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  • ARTS AND CULTURE

    A distasteful slice of gender politics pie

    • Tim Kroenert
    • 13 February 2014
    1 Comment

    Adele is a single mother suffering the debilitating after-effects of past trauma. But her story offers no robust consideration of mental illness. In stark contrast to her male counterparts, Adele is merely pitiable and helpless, and lacks the agency to raise herself from despondency. Weakness is thus conflated with femaleness. Only the arrival of a strong, practical and violent man serves to raise her Adele from her stupor.

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  • ARTS AND CULTURE

    Best of 2013: Sex and power in football and politics

    • Barry Gittins and Jen Vuk
    • 10 January 2014

    A young writer has crash tackled the ugly questions of non-consensual sex, coercion and the male privilege and misuse of power that can flow from sporting success. Yet when it comes to our football codes — let alone our political arena — a conversation needs to move beyond gender name-calling or the 'us and them' polemic.

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  • AUSTRALIA

    Best of 2013: Australia's disgusting politics

    • Moira Rayner
    • 07 January 2014
    9 Comments

    Gillard is the most prominent woman in our country. She has been repeatedly humiliated, disparaged and ridiculed for that very reason. We may criticise her decisions, but always aware of the context in which they were made, which is dangerously toxic. Her courage under pressure is astonishing, but we ought to despair at her party which is willing itself into annihilation by adding more poison.

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  • AUSTRALIA

    Big and little crooks of politics

    • John Warhurst
    • 01 November 2013
    12 Comments

    Unethical misconduct by public figures, proven and alleged, is in the public eye almost daily. No one is above suspicion, including Prime Minister Tony Abbott and former Prime Minister Julia Gillard. Is it a case of a few bad apples or are there systemic problems? There are levels of seriousness in these cases and it is helpful to disaggregate them to keep a sense of perspective.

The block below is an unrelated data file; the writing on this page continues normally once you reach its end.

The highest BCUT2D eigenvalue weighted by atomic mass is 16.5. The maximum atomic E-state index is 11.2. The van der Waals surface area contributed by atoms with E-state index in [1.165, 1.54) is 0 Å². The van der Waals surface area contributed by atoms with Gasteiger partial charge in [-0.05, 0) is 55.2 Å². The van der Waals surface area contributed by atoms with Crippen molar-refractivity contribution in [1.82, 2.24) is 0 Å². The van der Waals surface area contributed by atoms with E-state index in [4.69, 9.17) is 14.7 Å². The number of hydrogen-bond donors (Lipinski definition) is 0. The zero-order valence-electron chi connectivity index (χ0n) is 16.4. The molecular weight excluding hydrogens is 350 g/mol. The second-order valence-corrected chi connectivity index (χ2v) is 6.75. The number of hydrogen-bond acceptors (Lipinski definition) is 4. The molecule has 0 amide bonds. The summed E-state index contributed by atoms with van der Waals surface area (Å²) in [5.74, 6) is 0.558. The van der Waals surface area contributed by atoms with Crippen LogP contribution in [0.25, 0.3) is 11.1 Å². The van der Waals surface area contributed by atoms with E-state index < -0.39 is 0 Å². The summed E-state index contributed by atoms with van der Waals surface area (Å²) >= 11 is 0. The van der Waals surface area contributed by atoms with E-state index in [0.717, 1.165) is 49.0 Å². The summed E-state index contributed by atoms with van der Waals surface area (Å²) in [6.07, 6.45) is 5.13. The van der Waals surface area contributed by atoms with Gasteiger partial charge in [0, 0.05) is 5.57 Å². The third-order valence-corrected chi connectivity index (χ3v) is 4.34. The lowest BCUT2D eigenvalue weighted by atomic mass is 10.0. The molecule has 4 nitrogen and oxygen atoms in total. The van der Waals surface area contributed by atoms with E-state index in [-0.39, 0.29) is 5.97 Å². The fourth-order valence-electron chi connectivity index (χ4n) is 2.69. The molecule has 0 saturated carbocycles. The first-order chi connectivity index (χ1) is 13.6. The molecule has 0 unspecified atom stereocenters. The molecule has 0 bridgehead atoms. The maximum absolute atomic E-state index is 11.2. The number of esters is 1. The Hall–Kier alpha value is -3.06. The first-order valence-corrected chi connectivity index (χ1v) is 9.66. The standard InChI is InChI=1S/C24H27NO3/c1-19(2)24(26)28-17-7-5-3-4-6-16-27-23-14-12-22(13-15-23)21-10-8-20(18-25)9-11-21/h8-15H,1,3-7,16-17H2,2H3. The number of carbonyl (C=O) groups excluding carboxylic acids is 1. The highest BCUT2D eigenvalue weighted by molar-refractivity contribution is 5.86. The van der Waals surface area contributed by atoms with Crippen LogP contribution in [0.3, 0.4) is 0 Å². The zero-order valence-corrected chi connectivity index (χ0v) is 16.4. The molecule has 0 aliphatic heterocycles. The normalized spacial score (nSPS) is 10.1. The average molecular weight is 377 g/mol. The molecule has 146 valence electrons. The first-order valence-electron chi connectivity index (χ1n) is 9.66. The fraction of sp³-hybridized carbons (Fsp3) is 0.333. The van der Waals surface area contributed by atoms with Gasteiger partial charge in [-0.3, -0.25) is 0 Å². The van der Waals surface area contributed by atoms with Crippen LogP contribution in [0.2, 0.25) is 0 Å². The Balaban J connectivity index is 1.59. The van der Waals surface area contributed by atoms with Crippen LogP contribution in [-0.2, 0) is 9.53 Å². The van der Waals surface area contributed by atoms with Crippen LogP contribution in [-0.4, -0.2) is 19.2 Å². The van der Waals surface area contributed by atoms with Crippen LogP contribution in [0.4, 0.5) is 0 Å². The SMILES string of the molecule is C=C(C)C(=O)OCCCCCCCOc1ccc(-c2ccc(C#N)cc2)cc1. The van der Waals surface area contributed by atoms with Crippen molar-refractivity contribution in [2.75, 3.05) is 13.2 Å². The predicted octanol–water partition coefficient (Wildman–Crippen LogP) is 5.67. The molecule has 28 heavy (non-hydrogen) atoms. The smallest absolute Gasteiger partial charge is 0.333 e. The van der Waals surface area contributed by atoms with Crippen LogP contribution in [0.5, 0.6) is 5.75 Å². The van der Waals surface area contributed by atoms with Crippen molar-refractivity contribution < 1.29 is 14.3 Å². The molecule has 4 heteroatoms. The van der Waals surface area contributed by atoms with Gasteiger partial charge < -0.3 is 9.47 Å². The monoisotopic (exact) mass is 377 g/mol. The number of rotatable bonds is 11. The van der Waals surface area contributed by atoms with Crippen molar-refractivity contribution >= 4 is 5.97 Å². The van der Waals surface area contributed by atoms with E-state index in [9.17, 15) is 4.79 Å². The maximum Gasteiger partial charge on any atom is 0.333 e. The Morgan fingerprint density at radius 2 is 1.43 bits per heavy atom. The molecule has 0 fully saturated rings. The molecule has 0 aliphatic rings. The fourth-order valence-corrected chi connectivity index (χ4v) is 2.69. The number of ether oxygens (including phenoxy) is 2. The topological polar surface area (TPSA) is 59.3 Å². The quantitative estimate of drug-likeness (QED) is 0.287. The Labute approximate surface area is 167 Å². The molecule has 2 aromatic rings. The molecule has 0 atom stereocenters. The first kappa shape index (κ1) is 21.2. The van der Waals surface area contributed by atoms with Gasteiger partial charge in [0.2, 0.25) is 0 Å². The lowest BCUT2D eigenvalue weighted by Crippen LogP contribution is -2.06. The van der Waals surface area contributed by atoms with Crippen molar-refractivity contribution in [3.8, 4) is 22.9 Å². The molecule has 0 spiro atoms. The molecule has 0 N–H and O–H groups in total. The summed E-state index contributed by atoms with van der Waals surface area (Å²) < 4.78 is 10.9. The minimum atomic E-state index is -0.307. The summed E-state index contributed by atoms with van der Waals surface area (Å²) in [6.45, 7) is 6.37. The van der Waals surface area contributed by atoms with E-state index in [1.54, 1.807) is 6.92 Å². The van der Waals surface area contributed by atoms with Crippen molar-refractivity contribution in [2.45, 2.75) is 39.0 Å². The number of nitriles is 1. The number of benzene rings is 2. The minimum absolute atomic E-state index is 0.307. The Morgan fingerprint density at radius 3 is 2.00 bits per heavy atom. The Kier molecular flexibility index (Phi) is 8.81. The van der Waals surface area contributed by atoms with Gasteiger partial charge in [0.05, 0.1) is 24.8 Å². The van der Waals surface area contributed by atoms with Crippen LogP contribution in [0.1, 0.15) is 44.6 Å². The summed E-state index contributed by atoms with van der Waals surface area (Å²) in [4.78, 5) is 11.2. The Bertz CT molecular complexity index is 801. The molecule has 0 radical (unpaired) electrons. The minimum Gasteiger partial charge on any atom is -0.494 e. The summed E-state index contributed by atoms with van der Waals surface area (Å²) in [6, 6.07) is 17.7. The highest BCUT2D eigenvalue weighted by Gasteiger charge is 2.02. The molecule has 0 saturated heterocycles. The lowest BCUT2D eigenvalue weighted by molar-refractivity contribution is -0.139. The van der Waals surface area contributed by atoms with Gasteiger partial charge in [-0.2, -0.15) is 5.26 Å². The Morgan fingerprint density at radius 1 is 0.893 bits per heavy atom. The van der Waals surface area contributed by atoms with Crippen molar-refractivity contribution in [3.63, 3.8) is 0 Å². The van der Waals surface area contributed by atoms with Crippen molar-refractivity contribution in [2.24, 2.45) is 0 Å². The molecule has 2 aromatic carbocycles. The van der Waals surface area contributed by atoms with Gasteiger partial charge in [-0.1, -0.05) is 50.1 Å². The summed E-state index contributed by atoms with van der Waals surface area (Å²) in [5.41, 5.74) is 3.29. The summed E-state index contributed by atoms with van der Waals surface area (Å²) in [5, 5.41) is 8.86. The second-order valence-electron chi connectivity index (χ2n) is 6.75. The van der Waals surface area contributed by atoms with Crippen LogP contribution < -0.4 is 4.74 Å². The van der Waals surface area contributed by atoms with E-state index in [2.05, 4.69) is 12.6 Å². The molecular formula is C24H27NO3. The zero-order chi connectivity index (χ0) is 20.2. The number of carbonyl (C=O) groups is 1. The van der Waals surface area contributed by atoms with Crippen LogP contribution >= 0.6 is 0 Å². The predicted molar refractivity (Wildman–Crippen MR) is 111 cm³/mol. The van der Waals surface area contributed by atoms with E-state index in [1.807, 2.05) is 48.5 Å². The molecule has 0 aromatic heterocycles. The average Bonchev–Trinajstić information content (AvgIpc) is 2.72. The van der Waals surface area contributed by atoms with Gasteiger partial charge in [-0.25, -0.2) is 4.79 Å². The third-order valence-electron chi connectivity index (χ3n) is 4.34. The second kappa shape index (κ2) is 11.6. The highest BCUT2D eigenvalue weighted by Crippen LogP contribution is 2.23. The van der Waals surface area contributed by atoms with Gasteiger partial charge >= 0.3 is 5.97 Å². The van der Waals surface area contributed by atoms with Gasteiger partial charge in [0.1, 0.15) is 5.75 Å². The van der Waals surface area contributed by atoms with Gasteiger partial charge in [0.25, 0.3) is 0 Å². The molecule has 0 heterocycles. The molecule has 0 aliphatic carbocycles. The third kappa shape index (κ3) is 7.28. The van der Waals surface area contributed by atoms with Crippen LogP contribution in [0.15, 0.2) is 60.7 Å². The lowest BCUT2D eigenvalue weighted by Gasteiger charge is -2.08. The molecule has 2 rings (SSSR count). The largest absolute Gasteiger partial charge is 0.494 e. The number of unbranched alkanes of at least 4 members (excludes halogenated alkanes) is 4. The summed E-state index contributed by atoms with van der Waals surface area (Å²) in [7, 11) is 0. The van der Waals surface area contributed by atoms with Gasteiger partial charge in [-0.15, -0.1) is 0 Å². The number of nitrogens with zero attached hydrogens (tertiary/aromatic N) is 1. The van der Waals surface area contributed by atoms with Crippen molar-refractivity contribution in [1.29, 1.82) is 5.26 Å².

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  • AUSTRALIA

    The politics of disgust

    • Ellena Savage
    • 30 August 2013
    6 Comments

    The moral questions presented in this election demand rational action, and not responses based on aversion to 'illegal' boat arrivals, gay men kissing or the idea of giving hard earned money to government programs in the form of tax. As long as both major parties are vying for ‘politics of disgust’ votes on the backs of vulnerable people, we can’t expect a better nation. 

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  • AUSTRALIA

    PNG policy places politics over principle

    • Kerry Murphy
    • 20 July 2013
    15 Comments

    PNG is not a resettlement country, has few if any resettlement services for a refugee population and is struggling with its own serious law and order and basic services issues. Australia has subcontracted its international obligations to a former colony. Once again the poorer countries of the world are used to warehouse refugees while the richer countries cherry-pick those they deem suitable for resettlement.